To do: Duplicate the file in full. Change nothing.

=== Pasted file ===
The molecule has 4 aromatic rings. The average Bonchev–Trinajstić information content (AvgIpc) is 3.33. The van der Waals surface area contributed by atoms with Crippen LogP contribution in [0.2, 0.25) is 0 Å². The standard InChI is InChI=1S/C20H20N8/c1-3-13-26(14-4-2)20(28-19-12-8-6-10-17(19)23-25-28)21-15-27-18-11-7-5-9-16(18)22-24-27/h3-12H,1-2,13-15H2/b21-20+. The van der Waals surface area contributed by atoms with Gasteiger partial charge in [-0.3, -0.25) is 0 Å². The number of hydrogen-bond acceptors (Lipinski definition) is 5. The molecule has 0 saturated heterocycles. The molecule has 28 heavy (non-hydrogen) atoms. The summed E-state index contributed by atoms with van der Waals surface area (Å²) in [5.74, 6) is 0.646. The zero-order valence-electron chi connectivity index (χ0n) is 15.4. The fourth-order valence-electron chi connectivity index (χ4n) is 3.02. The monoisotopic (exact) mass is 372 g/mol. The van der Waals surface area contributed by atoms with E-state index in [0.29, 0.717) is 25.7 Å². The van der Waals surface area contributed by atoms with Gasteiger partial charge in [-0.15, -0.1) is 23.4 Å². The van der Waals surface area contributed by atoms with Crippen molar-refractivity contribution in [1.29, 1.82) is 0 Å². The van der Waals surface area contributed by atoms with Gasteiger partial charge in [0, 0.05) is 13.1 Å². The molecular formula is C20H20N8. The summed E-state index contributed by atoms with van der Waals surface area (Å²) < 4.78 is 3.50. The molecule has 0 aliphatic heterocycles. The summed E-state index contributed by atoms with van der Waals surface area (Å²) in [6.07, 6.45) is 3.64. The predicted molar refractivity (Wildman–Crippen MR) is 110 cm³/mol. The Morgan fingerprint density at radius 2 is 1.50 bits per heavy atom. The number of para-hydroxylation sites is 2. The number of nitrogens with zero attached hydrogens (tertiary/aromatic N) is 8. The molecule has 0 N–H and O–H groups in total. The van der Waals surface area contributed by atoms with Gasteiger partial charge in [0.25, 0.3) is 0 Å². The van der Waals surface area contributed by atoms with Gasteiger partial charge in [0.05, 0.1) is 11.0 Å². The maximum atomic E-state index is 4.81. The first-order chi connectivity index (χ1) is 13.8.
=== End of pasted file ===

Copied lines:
The molecule has 4 aromatic rings. The average Bonchev–Trinajstić information content (AvgIpc) is 3.33. The van der Waals surface area contributed by atoms with Crippen LogP contribution in [0.2, 0.25) is 0 Å². The standard InChI is InChI=1S/C20H20N8/c1-3-13-26(14-4-2)20(28-19-12-8-6-10-17(19)23-25-28)21-15-27-18-11-7-5-9-16(18)22-24-27/h3-12H,1-2,13-15H2/b21-20+. The van der Waals surface area contributed by atoms with Gasteiger partial charge in [-0.3, -0.25) is 0 Å². The number of hydrogen-bond acceptors (Lipinski definition) is 5. The molecule has 0 saturated heterocycles. The molecule has 28 heavy (non-hydrogen) atoms. The summed E-state index contributed by atoms with van der Waals surface area (Å²) in [5.74, 6) is 0.646. The zero-order valence-electron chi connectivity index (χ0n) is 15.4. The fourth-order valence-electron chi connectivity index (χ4n) is 3.02. The monoisotopic (exact) mass is 372 g/mol. The van der Waals surface area contributed by atoms with E-state index in [0.29, 0.717) is 25.7 Å². The van der Waals surface area contributed by atoms with Gasteiger partial charge in [-0.15, -0.1) is 23.4 Å². The van der Waals surface area contributed by atoms with Crippen molar-refractivity contribution in [1.29, 1.82) is 0 Å². The van der Waals surface area contributed by atoms with Gasteiger partial charge in [0, 0.05) is 13.1 Å². The molecular formula is C20H20N8. The summed E-state index contributed by atoms with van der Waals surface area (Å²) < 4.78 is 3.50. The molecule has 0 aliphatic heterocycles. The summed E-state index contributed by atoms with van der Waals surface area (Å²) in [6.07, 6.45) is 3.64. The predicted molar refractivity (Wildman–Crippen MR) is 110 cm³/mol. The Morgan fingerprint density at radius 2 is 1.50 bits per heavy atom. The number of para-hydroxylation sites is 2. The number of nitrogens with zero attached hydrogens (tertiary/aromatic N) is 8. The molecule has 0 N–H and O–H groups in total. The van der Waals surface area contributed by atoms with Gasteiger partial charge in [0.25, 0.3) is 0 Å². The van der Waals surface area contributed by atoms with Gasteiger partial charge in [0.05, 0.1) is 11.0 Å². The maximum atomic E-state index is 4.81. The first-order chi connectivity index (χ1) is 13.8.